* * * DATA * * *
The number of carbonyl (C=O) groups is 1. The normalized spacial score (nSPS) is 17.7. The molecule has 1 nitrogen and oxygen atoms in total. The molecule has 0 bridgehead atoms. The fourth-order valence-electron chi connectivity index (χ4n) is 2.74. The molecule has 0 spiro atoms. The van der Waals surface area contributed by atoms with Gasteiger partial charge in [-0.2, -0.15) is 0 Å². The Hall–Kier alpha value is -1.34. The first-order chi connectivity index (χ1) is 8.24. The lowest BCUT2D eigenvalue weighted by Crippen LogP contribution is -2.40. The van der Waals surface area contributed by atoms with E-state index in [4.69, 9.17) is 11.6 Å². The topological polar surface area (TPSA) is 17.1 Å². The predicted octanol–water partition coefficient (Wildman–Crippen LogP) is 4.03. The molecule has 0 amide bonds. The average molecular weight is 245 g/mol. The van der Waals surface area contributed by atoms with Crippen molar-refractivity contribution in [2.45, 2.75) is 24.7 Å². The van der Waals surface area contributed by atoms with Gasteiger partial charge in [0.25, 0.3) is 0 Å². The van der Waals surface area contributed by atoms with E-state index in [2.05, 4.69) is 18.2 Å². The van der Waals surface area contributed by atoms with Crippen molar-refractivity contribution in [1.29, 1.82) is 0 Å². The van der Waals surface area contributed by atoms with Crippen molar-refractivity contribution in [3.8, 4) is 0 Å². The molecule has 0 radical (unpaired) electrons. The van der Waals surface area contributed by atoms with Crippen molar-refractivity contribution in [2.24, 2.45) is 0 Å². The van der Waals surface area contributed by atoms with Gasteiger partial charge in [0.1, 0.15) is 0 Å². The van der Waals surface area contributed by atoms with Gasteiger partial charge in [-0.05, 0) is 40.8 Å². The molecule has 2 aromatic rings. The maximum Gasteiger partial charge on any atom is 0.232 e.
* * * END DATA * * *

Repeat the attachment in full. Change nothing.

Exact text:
The number of carbonyl (C=O) groups is 1. The normalized spacial score (nSPS) is 17.7. The molecule has 1 nitrogen and oxygen atoms in total. The molecule has 0 bridgehead atoms. The fourth-order valence-electron chi connectivity index (χ4n) is 2.74. The molecule has 0 spiro atoms. The van der Waals surface area contributed by atoms with Gasteiger partial charge in [-0.2, -0.15) is 0 Å². The Hall–Kier alpha value is -1.34. The first-order chi connectivity index (χ1) is 8.24. The lowest BCUT2D eigenvalue weighted by Crippen LogP contribution is -2.40. The van der Waals surface area contributed by atoms with E-state index in [4.69, 9.17) is 11.6 Å². The topological polar surface area (TPSA) is 17.1 Å². The predicted octanol–water partition coefficient (Wildman–Crippen LogP) is 4.03. The molecule has 0 amide bonds. The average molecular weight is 245 g/mol. The van der Waals surface area contributed by atoms with Crippen molar-refractivity contribution in [2.45, 2.75) is 24.7 Å². The van der Waals surface area contributed by atoms with Gasteiger partial charge in [0.25, 0.3) is 0 Å². The van der Waals surface area contributed by atoms with E-state index in [2.05, 4.69) is 18.2 Å². The van der Waals surface area contributed by atoms with Crippen molar-refractivity contribution in [1.29, 1.82) is 0 Å². The van der Waals surface area contributed by atoms with Crippen molar-refractivity contribution in [3.8, 4) is 0 Å². The molecule has 0 radical (unpaired) electrons. The van der Waals surface area contributed by atoms with Crippen molar-refractivity contribution in [2.24, 2.45) is 0 Å². The van der Waals surface area contributed by atoms with Gasteiger partial charge in [0.1, 0.15) is 0 Å². The van der Waals surface area contributed by atoms with Gasteiger partial charge in [-0.05, 0) is 40.8 Å². The molecule has 2 aromatic rings. The maximum Gasteiger partial charge on any atom is 0.232 e.